Rescooped by rokzu from PARP Inhibitors Cancer Review
Scoop.it!

First signalling pathway of the digestive lineage in planarians is described

First signalling pathway of the digestive lineage in planarians is described | FOI | Scoop.it
A scientific study describes for the first time the function of a signalling pathway –particularly, the pathway of epidermal growth factor receptors (EGFR) - in the differentiation of the planarian digestive lineage. EGFR pathway, evolutionarily preserved, has a fundamental role when regulating the cell differentiation and proliferation in lots of organisms (such as mammals' neural stem cells) and it is over-activated in most of human cancers.
Via Krishan Maggon
more...
No comment yet.
Rescooped by rokzu from CxBooks
Scoop.it!

The First Brain: The Neuroscience of Planarians (by Oné R. Pagán)

The First Brain: The Neuroscience of Planarians

~ Oné R. Pagán (author) More about this product
List Price: $35.00
Price: $29.38
You Save: $5.62 (16%)

Planarians, a class of flatworm, are extraordinary: they possess the remarkable ability to regenerate lost body parts, including complete regeneration of the nervous system. If cut into pieces, each piece of the planarian can regenerate into a complete organism. They are also unique among invertebrates in that they display addiction-like behaviors to many drugs abused by humans. Because of these distinct neurological traits, the planarian is often used as an animal model in neurological research, being used most recently for developments in neuropharmacology.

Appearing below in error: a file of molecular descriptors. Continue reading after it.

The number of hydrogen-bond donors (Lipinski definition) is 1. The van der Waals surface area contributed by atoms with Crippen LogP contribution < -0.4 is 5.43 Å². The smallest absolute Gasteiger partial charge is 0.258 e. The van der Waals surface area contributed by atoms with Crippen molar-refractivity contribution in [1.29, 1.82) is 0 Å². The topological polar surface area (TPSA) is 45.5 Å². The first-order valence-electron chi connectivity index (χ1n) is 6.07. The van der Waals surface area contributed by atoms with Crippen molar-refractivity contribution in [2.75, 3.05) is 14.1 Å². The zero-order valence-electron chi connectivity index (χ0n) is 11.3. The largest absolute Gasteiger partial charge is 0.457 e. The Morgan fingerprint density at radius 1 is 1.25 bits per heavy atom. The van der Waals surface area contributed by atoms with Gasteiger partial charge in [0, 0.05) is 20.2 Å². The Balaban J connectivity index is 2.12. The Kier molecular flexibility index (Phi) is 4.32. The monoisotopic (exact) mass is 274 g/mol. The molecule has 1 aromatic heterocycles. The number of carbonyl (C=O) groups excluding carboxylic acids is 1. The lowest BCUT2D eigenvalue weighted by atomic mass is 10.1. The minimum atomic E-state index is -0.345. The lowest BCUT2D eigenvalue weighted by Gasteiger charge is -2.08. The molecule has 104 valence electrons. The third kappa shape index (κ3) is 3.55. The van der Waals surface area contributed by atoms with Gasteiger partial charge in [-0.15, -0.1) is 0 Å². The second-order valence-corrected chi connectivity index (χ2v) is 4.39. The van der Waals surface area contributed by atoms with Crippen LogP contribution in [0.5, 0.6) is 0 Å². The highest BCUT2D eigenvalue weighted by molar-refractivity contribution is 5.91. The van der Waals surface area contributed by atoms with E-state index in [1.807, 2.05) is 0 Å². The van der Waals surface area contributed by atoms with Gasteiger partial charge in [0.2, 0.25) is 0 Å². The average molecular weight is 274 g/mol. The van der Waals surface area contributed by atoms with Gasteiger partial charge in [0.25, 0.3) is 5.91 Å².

The First Brain is a discussion of how planarians have been used in neuropharmacology, and what role they have played in scientific developments that have a high impact on our culture. Planarians have been the animal models for research in drug addiction, antidepressant development, and various other topics in biology, neurobiology, and even zoology. Pagán uses these flatworms as a framework to explore the history of biological research. The book provides accessible background information on how biomedical research is impacted by evolution, and defines neurobiology and neuropharmacology in ways that are easy to understand. At the same time, Pagán provides enough detail for the book to useful for scientists working in various subsections of biology.
The planarian has played a key role in the history biological, neuropharmacological, and zoological research, and has even made appearances in a few unexpected places in popular culture. Oné Pagán explores all these roles, and shows us why the planarian truly is one of the most extraordinary and influential organisms in scientific research today.


Via Complexity Digest
more...
No comment yet.
Rescooped by rokzu from Amazing Science